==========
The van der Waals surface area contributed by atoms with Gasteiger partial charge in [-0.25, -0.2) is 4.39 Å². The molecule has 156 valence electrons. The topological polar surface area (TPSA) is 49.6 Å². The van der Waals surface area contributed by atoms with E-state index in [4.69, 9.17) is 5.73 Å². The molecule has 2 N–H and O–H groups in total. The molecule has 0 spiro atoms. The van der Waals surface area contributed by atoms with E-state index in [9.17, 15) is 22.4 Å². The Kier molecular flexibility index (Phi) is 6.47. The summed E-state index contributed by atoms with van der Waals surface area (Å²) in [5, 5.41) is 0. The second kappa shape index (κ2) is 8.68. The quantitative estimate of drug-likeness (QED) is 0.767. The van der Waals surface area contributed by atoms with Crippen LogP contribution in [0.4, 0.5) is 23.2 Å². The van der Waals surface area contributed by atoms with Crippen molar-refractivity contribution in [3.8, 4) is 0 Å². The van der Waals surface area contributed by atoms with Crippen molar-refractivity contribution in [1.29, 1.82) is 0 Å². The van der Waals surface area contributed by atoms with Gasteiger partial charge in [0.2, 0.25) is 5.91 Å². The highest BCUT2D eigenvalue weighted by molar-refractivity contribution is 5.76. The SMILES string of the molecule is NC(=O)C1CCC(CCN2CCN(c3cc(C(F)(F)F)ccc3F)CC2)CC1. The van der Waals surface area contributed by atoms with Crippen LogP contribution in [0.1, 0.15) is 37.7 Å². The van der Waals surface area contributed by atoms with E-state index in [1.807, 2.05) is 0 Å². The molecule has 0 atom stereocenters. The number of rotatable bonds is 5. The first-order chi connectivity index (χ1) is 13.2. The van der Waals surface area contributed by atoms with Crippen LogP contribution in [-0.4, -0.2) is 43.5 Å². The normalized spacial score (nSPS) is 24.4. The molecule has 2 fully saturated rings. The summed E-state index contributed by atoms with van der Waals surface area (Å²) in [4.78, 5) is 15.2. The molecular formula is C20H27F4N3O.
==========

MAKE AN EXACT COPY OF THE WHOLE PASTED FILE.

The van der Waals surface area contributed by atoms with Gasteiger partial charge in [-0.25, -0.2) is 4.39 Å². The molecule has 156 valence electrons. The topological polar surface area (TPSA) is 49.6 Å². The van der Waals surface area contributed by atoms with E-state index in [4.69, 9.17) is 5.73 Å². The molecule has 2 N–H and O–H groups in total. The molecule has 0 spiro atoms. The van der Waals surface area contributed by atoms with E-state index in [9.17, 15) is 22.4 Å². The Kier molecular flexibility index (Phi) is 6.47. The summed E-state index contributed by atoms with van der Waals surface area (Å²) in [5, 5.41) is 0. The second kappa shape index (κ2) is 8.68. The quantitative estimate of drug-likeness (QED) is 0.767. The van der Waals surface area contributed by atoms with Crippen LogP contribution in [0.4, 0.5) is 23.2 Å². The van der Waals surface area contributed by atoms with Crippen molar-refractivity contribution in [3.8, 4) is 0 Å². The van der Waals surface area contributed by atoms with Crippen molar-refractivity contribution in [1.29, 1.82) is 0 Å². The van der Waals surface area contributed by atoms with Gasteiger partial charge in [0.2, 0.25) is 5.91 Å². The highest BCUT2D eigenvalue weighted by molar-refractivity contribution is 5.76. The SMILES string of the molecule is NC(=O)C1CCC(CCN2CCN(c3cc(C(F)(F)F)ccc3F)CC2)CC1. The van der Waals surface area contributed by atoms with Crippen LogP contribution in [0.1, 0.15) is 37.7 Å². The van der Waals surface area contributed by atoms with E-state index in [1.807, 2.05) is 0 Å². The molecule has 0 atom stereocenters. The number of rotatable bonds is 5. The first-order chi connectivity index (χ1) is 13.2. The van der Waals surface area contributed by atoms with Crippen LogP contribution in [-0.4, -0.2) is 43.5 Å². The normalized spacial score (nSPS) is 24.4. The molecule has 2 fully saturated rings. The summed E-state index contributed by atoms with van der Waals surface area (Å²) in [4.78, 5) is 15.2. The molecular formula is C20H27F4N3O.